Today, that work is focused on developing a Regional Mitigation Strategy that will help offset the negative environmental impacts of future oil and gas development in the reserve under the IAP, which allows industry access to 72 percent of the reserve’s economically recoverable oil.
U.S. Representatives Don Young and Doc Hastings have introduced H.R. 1964 in an effort to scrap the Department of the Interior’s recently finalized, comprehensive plan for the western Arctic’s National Petroleum Reserve-Alaska, the nation’s largest tract of public land.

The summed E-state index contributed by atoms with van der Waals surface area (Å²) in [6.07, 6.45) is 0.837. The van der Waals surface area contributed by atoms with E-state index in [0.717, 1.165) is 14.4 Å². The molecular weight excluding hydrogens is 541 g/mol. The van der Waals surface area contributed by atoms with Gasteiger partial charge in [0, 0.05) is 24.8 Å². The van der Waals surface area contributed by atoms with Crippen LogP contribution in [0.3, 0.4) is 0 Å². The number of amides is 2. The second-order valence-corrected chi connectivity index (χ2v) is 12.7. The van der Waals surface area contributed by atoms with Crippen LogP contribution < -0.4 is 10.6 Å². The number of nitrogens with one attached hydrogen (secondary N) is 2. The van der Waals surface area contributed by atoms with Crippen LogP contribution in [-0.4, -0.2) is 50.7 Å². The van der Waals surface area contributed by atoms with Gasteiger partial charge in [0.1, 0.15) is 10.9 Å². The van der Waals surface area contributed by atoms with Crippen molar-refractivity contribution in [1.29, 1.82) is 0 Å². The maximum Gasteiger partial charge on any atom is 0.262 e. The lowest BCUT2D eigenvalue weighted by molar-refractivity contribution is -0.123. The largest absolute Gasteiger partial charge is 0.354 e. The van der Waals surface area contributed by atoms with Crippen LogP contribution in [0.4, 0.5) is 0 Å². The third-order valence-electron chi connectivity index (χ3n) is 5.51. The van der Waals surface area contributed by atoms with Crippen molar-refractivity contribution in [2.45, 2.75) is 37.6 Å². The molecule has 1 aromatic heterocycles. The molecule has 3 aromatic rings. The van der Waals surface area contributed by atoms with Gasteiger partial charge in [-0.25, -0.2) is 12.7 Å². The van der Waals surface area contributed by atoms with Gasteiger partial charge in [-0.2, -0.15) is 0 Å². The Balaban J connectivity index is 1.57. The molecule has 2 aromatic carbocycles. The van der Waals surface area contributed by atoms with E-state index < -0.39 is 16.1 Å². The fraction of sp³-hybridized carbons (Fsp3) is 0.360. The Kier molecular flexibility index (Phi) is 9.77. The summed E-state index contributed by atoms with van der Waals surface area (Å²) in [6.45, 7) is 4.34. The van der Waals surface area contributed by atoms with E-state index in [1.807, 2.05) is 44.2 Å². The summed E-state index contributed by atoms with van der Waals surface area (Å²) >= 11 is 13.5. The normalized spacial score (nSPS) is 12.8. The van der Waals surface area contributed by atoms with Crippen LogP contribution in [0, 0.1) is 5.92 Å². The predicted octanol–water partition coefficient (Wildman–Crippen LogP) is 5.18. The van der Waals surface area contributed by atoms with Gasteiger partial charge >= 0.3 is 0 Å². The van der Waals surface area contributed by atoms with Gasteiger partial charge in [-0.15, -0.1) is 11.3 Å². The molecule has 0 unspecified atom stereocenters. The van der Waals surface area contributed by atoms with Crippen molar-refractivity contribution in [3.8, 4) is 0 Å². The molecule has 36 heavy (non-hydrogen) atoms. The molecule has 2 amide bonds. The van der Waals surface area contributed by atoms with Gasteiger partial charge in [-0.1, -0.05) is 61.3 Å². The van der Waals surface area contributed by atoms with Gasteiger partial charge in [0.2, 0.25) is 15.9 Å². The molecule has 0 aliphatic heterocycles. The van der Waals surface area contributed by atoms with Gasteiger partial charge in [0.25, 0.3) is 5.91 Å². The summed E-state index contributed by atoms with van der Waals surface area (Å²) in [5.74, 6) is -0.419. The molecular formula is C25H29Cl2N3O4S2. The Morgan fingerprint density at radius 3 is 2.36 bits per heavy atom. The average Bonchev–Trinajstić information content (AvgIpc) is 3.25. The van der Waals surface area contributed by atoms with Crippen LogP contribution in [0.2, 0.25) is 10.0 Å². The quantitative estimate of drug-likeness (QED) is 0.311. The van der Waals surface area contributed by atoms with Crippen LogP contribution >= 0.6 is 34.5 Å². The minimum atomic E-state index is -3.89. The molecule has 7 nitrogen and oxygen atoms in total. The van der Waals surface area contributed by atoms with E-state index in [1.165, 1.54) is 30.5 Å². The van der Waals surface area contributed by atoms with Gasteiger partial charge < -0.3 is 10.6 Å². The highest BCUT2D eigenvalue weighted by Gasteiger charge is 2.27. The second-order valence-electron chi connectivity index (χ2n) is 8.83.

The Wilderness Society today praised the federal Bureau of Land Management for releasing its updated Legacy Wells Summary Report and laying out a strategic plan to clean up abandoned oil and gas well sites drilled decades ago by the U.S. Navy and U.S.
When my career began in the late 1990s, one of my arguments for protecting the Arctic National Wildlife Refuge from oil drilling was that we already had a place for Arctic resource development — a place that actually had “petroleum reserve” as part of its name.
Alaska is America’s last great, wild frontier. In Alaska you can still see caribou migrating through vast valleys, salmon streams running through ancient forests and polar bears roaming icy shores of the Arctic Ocean.